The British Veterinary Association has released the result of a survey which shows that veterinary surgeons believe that breeding and hereditary defects are the most pressing animal health and welfare issue in the UK.

In the Voice of the Profession survey, 52% of nearly 700 veterinary surgeons said it was their biggest concern, more than double the number that said so two years ago. The figure was even higher amongst veterinary surgeons working in companion animal practice, with 66% citing it as a major issue.

The BVA is highlighting these statistics and encouraging veterinary teams to talk to clients about responsible dog breeding and buying during this year's Puppy Awareness Week, which runs till 10th September.

The BVA and the Kennel Club run Canine Health Schemes which screen dogs for inherited conditions including hip and elbow dysplasia, hereditary eye disease, and Chiari-malformation/Syringomyelia. Dog owners and breeders can use the results to make more informed breeding decisions and help improve the health of breeds susceptible to debilitating or life-limiting inherited conditions.

Pre-breeding testing and screening are not just for purebred pedigree dogs - screening is also important for crossbreed dogs, such as Labradoodles and Cockerpoos, which are becoming increasingly popular.

BVA President Gudrun Ravetz said: "With breeding and hereditary defects emerging as the number one animal health and welfare concern for vets, it is more important than ever to screen before breeding dogs. Vets in practice regularly see cases of inherited conditions such as hip dysplasia and eye problems that are debilitating and distressing for dogs.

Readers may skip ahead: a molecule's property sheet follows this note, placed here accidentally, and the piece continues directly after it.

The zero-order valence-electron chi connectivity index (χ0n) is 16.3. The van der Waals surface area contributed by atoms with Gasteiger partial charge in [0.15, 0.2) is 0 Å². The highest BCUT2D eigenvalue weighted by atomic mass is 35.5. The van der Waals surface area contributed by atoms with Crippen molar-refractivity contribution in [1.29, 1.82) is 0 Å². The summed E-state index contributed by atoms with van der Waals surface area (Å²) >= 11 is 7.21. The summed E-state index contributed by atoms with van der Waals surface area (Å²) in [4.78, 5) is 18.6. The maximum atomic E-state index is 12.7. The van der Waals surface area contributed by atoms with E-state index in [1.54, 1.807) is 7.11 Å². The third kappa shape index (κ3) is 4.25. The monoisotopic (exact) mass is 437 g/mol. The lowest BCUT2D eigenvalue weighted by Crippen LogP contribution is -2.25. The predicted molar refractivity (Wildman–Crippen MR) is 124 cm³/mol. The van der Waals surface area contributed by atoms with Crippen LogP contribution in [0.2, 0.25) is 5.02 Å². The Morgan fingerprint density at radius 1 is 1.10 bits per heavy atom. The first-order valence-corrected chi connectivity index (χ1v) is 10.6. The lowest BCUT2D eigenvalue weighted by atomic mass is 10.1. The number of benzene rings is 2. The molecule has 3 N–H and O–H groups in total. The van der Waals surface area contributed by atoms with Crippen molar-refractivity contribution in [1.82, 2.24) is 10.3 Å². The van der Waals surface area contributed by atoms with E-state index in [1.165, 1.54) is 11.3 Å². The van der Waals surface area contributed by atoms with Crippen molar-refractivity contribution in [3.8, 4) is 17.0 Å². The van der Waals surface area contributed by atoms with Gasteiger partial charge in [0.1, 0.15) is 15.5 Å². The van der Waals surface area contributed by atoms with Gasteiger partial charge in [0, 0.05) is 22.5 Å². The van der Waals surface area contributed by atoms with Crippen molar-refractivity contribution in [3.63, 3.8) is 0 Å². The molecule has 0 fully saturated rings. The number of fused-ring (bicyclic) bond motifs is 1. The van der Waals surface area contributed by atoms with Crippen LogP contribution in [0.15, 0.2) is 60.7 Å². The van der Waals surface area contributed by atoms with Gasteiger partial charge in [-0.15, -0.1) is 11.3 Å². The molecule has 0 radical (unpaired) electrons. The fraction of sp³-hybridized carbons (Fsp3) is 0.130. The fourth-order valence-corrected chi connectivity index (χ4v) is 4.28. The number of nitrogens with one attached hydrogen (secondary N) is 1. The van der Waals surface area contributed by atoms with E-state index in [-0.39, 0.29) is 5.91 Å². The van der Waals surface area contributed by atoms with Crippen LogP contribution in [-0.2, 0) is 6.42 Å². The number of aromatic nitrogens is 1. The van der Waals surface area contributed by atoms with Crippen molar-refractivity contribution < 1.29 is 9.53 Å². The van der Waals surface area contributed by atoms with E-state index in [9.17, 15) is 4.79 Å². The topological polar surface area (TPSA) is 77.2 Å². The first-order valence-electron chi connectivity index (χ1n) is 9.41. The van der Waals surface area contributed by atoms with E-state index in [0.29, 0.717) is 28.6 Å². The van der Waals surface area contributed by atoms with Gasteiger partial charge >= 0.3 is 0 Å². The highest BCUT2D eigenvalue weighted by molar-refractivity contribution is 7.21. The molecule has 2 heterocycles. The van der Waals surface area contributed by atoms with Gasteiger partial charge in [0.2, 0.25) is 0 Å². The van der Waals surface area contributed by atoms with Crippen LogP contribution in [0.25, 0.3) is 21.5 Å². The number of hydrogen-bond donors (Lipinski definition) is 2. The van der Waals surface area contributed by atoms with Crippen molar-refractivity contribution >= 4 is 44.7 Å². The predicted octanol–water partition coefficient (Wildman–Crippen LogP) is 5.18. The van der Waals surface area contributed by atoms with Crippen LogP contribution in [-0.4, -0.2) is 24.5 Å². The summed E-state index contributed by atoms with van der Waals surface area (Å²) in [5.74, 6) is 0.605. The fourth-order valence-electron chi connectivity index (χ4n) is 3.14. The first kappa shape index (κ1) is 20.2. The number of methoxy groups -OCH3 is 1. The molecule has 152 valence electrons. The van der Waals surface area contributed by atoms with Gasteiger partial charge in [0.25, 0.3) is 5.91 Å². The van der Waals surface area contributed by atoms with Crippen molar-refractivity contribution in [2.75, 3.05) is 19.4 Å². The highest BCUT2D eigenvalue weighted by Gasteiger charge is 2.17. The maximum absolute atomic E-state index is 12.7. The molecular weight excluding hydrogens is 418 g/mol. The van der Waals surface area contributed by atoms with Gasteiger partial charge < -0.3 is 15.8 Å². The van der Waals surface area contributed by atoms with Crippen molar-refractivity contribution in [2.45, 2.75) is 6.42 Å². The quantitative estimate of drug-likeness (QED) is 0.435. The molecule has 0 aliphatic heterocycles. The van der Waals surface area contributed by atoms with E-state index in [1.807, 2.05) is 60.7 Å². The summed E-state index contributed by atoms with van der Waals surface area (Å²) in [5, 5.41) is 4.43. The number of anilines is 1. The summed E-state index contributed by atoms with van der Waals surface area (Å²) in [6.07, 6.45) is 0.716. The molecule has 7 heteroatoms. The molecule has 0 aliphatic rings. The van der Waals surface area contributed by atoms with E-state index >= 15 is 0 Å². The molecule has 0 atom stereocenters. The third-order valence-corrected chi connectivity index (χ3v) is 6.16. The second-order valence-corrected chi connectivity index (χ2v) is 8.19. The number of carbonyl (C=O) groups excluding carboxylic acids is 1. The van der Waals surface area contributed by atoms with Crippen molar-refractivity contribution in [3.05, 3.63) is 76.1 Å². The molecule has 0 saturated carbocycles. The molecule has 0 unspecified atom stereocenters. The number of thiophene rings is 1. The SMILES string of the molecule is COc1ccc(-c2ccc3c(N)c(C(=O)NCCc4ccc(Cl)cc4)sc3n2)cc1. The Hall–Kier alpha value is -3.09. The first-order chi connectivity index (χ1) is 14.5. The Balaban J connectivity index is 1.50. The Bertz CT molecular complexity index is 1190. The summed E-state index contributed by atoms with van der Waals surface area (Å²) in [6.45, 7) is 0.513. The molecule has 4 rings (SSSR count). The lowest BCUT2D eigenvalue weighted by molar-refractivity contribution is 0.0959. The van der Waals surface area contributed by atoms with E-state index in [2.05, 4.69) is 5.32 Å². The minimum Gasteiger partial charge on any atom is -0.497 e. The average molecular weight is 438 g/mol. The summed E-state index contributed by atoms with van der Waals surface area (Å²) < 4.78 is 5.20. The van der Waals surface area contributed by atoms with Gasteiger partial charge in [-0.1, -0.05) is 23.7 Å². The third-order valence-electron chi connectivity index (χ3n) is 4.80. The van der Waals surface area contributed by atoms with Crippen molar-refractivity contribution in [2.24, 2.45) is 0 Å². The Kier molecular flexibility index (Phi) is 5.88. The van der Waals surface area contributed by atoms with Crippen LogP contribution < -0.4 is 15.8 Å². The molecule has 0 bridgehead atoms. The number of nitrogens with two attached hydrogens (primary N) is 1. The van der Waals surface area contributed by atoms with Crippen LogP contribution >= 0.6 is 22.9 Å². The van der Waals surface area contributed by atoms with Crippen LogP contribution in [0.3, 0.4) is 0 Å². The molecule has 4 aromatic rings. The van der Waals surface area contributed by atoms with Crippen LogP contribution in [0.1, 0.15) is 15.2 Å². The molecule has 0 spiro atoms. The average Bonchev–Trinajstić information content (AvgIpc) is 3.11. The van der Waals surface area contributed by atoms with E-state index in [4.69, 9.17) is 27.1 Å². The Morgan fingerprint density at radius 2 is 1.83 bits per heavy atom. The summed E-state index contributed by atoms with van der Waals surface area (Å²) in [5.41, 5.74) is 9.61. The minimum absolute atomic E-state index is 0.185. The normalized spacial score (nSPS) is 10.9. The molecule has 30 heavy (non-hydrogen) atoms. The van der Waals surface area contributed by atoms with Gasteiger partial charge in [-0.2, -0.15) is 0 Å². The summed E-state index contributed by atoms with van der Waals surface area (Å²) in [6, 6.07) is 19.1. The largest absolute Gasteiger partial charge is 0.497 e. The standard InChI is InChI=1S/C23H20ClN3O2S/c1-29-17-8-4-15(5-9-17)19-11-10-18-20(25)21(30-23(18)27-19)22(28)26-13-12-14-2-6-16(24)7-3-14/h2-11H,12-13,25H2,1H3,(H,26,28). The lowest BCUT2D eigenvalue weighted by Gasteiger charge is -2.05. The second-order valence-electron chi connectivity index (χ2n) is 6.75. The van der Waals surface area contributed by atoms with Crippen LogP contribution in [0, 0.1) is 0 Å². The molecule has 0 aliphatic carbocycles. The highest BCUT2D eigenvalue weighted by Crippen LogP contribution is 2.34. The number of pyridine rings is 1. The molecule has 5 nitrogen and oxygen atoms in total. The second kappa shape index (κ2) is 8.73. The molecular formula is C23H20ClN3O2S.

"The good news is that we have schemes and tests in place that help breeders and owners make sound judgements about responsible breeding. The BVA/KC Canine Health Schemes and Kennel Club DNA testing services are critical tools for breeders. Anyone thinking of breeding from their dog or thinking about buying a puppy should ask their vet about available health schemes and how they can be used to inform their decisions."

During Puppy Awareness Week, BVA is also working with the Animal Welfare Foundation to promote the use of the Puppy Contract, which contains a section for the breeder to fill out about any health screening or DNA results to offer reassurance to owners. 

BVA, in partnership with ITN Productions, has developed a 4-minute film on responsible dog breeding and buying that can be played in practice waiting rooms or on social media channels, which also explains the process and benefits of the Canine Health Schemes.

More details about the BVA/KC Canine Health Schemes can be found at:  

Photo: By DodosD - Own work, CC BY-SA 3.0, Link